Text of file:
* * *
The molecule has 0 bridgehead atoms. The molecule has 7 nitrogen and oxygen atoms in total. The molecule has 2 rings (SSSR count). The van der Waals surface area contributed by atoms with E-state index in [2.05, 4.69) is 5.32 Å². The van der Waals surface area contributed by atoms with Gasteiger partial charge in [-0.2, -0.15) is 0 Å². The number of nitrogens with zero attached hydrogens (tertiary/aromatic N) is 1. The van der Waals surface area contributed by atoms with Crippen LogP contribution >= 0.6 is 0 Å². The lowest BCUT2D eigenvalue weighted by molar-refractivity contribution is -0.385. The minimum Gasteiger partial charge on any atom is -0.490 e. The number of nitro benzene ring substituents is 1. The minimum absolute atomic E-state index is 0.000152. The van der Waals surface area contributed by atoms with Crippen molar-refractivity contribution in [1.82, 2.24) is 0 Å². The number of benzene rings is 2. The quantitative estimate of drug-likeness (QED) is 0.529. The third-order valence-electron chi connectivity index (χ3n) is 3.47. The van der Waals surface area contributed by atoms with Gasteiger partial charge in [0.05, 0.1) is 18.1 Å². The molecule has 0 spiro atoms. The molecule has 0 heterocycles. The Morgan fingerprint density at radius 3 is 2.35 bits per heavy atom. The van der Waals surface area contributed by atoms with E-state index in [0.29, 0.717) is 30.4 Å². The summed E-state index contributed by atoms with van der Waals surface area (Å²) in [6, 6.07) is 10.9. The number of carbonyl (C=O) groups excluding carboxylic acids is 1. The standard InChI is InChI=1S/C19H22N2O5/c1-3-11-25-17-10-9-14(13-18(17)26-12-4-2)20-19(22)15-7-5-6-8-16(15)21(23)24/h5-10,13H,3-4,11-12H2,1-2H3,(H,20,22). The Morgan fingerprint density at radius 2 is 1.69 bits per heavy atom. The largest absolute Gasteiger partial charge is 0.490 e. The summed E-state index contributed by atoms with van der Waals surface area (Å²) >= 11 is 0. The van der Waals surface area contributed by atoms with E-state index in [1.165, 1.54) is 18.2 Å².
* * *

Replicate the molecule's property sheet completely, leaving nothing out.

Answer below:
The molecule has 0 bridgehead atoms. The molecule has 7 nitrogen and oxygen atoms in total. The molecule has 2 rings (SSSR count). The van der Waals surface area contributed by atoms with E-state index in [2.05, 4.69) is 5.32 Å². The van der Waals surface area contributed by atoms with Gasteiger partial charge in [-0.2, -0.15) is 0 Å². The number of nitrogens with zero attached hydrogens (tertiary/aromatic N) is 1. The van der Waals surface area contributed by atoms with Crippen LogP contribution >= 0.6 is 0 Å². The lowest BCUT2D eigenvalue weighted by molar-refractivity contribution is -0.385. The minimum Gasteiger partial charge on any atom is -0.490 e. The number of nitro benzene ring substituents is 1. The minimum absolute atomic E-state index is 0.000152. The van der Waals surface area contributed by atoms with Crippen molar-refractivity contribution in [1.82, 2.24) is 0 Å². The number of benzene rings is 2. The quantitative estimate of drug-likeness (QED) is 0.529. The third-order valence-electron chi connectivity index (χ3n) is 3.47. The van der Waals surface area contributed by atoms with Gasteiger partial charge in [0.05, 0.1) is 18.1 Å². The molecule has 0 spiro atoms. The molecule has 0 heterocycles. The Morgan fingerprint density at radius 3 is 2.35 bits per heavy atom. The van der Waals surface area contributed by atoms with E-state index in [0.29, 0.717) is 30.4 Å². The summed E-state index contributed by atoms with van der Waals surface area (Å²) in [6, 6.07) is 10.9. The number of carbonyl (C=O) groups excluding carboxylic acids is 1. The standard InChI is InChI=1S/C19H22N2O5/c1-3-11-25-17-10-9-14(13-18(17)26-12-4-2)20-19(22)15-7-5-6-8-16(15)21(23)24/h5-10,13H,3-4,11-12H2,1-2H3,(H,20,22). The Morgan fingerprint density at radius 2 is 1.69 bits per heavy atom. The largest absolute Gasteiger partial charge is 0.490 e. The summed E-state index contributed by atoms with van der Waals surface area (Å²) >= 11 is 0. The van der Waals surface area contributed by atoms with E-state index in [1.165, 1.54) is 18.2 Å².